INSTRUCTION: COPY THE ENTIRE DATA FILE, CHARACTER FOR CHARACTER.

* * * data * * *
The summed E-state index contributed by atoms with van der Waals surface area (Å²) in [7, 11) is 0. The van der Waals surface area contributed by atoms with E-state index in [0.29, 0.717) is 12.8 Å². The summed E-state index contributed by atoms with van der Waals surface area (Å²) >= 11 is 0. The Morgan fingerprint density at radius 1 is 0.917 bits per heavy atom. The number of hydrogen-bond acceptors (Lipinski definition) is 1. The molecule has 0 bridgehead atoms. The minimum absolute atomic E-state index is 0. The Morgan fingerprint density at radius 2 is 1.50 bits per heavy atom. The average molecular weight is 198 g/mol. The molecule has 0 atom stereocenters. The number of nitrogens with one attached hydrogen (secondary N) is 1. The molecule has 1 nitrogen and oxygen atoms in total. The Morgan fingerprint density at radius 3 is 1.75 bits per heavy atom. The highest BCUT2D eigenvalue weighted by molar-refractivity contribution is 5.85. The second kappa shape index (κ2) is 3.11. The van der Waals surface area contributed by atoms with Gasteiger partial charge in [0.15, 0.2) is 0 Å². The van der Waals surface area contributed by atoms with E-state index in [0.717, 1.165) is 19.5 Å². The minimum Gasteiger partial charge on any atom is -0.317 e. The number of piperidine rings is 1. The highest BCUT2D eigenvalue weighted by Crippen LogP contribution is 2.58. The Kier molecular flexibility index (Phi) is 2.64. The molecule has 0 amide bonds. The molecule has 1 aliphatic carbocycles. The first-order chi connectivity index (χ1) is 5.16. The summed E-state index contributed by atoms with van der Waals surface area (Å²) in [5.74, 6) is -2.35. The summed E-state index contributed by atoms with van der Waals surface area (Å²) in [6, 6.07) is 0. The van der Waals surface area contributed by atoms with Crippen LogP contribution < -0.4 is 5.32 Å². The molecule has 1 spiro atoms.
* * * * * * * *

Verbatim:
The summed E-state index contributed by atoms with van der Waals surface area (Å²) in [7, 11) is 0. The van der Waals surface area contributed by atoms with E-state index in [0.29, 0.717) is 12.8 Å². The summed E-state index contributed by atoms with van der Waals surface area (Å²) >= 11 is 0. The Morgan fingerprint density at radius 1 is 0.917 bits per heavy atom. The number of hydrogen-bond acceptors (Lipinski definition) is 1. The molecule has 0 bridgehead atoms. The minimum absolute atomic E-state index is 0. The Morgan fingerprint density at radius 2 is 1.50 bits per heavy atom. The average molecular weight is 198 g/mol. The molecule has 0 atom stereocenters. The number of nitrogens with one attached hydrogen (secondary N) is 1. The molecule has 1 nitrogen and oxygen atoms in total. The Morgan fingerprint density at radius 3 is 1.75 bits per heavy atom. The highest BCUT2D eigenvalue weighted by molar-refractivity contribution is 5.85. The second kappa shape index (κ2) is 3.11. The van der Waals surface area contributed by atoms with Gasteiger partial charge in [0.15, 0.2) is 0 Å². The van der Waals surface area contributed by atoms with E-state index in [0.717, 1.165) is 19.5 Å². The minimum Gasteiger partial charge on any atom is -0.317 e. The number of piperidine rings is 1. The highest BCUT2D eigenvalue weighted by Crippen LogP contribution is 2.58. The Kier molecular flexibility index (Phi) is 2.64. The molecule has 0 amide bonds. The molecule has 1 aliphatic carbocycles. The first-order chi connectivity index (χ1) is 5.16. The summed E-state index contributed by atoms with van der Waals surface area (Å²) in [5.74, 6) is -2.35. The summed E-state index contributed by atoms with van der Waals surface area (Å²) in [6, 6.07) is 0. The van der Waals surface area contributed by atoms with Crippen LogP contribution < -0.4 is 5.32 Å². The molecule has 1 spiro atoms.